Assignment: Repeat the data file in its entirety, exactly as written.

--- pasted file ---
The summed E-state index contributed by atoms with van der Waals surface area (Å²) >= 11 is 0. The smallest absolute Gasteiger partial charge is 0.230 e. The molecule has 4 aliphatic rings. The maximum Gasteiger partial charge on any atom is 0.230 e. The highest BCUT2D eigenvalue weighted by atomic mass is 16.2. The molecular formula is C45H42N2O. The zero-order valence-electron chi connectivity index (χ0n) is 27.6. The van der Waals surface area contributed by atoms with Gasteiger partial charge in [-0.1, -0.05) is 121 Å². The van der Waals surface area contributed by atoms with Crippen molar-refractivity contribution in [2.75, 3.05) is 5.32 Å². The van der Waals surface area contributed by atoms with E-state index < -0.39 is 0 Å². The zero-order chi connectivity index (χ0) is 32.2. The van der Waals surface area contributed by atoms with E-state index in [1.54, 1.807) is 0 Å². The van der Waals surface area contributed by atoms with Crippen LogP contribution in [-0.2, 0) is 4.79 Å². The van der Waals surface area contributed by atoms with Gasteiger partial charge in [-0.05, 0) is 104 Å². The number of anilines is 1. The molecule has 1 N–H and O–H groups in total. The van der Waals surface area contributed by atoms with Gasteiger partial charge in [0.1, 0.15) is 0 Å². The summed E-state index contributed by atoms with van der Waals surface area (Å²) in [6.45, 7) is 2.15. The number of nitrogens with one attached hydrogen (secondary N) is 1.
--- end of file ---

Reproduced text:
The summed E-state index contributed by atoms with van der Waals surface area (Å²) >= 11 is 0. The smallest absolute Gasteiger partial charge is 0.230 e. The molecule has 4 aliphatic rings. The maximum Gasteiger partial charge on any atom is 0.230 e. The highest BCUT2D eigenvalue weighted by atomic mass is 16.2. The molecular formula is C45H42N2O. The zero-order valence-electron chi connectivity index (χ0n) is 27.6. The van der Waals surface area contributed by atoms with Gasteiger partial charge in [-0.1, -0.05) is 121 Å². The van der Waals surface area contributed by atoms with Crippen molar-refractivity contribution in [2.75, 3.05) is 5.32 Å². The van der Waals surface area contributed by atoms with E-state index < -0.39 is 0 Å². The zero-order chi connectivity index (χ0) is 32.2. The van der Waals surface area contributed by atoms with E-state index in [1.54, 1.807) is 0 Å². The van der Waals surface area contributed by atoms with Crippen LogP contribution in [-0.2, 0) is 4.79 Å². The van der Waals surface area contributed by atoms with Gasteiger partial charge in [-0.05, 0) is 104 Å². The number of anilines is 1. The molecule has 1 N–H and O–H groups in total. The van der Waals surface area contributed by atoms with Gasteiger partial charge in [0.1, 0.15) is 0 Å². The summed E-state index contributed by atoms with van der Waals surface area (Å²) in [6.45, 7) is 2.15. The number of nitrogens with one attached hydrogen (secondary N) is 1.